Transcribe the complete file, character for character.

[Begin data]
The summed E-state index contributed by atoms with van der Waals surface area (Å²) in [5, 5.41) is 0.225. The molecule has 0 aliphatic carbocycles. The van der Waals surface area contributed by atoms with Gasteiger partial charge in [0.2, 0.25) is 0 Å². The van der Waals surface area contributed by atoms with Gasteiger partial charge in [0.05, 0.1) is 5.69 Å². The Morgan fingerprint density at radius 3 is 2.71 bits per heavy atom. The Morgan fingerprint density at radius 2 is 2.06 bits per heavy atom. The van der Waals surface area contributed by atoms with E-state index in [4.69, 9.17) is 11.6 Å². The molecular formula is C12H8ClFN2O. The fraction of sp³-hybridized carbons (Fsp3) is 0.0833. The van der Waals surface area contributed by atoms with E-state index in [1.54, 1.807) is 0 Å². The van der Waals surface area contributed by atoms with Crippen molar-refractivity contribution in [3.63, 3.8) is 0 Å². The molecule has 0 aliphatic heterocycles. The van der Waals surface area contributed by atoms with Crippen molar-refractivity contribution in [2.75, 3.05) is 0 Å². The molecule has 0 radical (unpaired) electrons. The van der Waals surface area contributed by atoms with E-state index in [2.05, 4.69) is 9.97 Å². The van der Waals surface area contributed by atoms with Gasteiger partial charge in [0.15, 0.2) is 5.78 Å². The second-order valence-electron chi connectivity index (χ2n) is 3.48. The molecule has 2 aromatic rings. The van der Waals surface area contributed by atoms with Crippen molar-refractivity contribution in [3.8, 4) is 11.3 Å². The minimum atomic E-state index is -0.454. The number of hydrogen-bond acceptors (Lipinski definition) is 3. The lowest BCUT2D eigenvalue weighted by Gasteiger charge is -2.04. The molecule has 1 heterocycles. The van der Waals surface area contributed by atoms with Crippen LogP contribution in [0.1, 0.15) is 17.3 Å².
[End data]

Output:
The summed E-state index contributed by atoms with van der Waals surface area (Å²) in [5, 5.41) is 0.225. The molecule has 0 aliphatic carbocycles. The van der Waals surface area contributed by atoms with Gasteiger partial charge in [0.2, 0.25) is 0 Å². The van der Waals surface area contributed by atoms with Gasteiger partial charge in [0.05, 0.1) is 5.69 Å². The Morgan fingerprint density at radius 3 is 2.71 bits per heavy atom. The Morgan fingerprint density at radius 2 is 2.06 bits per heavy atom. The van der Waals surface area contributed by atoms with E-state index in [4.69, 9.17) is 11.6 Å². The molecular formula is C12H8ClFN2O. The fraction of sp³-hybridized carbons (Fsp3) is 0.0833. The van der Waals surface area contributed by atoms with E-state index in [1.54, 1.807) is 0 Å². The van der Waals surface area contributed by atoms with Crippen molar-refractivity contribution in [3.63, 3.8) is 0 Å². The molecule has 0 aliphatic heterocycles. The van der Waals surface area contributed by atoms with Crippen molar-refractivity contribution in [2.75, 3.05) is 0 Å². The molecule has 0 radical (unpaired) electrons. The van der Waals surface area contributed by atoms with E-state index in [2.05, 4.69) is 9.97 Å². The van der Waals surface area contributed by atoms with Gasteiger partial charge in [0.15, 0.2) is 5.78 Å². The second-order valence-electron chi connectivity index (χ2n) is 3.48. The molecule has 2 aromatic rings. The van der Waals surface area contributed by atoms with Crippen molar-refractivity contribution in [3.8, 4) is 11.3 Å². The minimum atomic E-state index is -0.454. The number of hydrogen-bond acceptors (Lipinski definition) is 3. The lowest BCUT2D eigenvalue weighted by Gasteiger charge is -2.04. The molecule has 1 heterocycles. The van der Waals surface area contributed by atoms with Crippen LogP contribution in [0.1, 0.15) is 17.3 Å².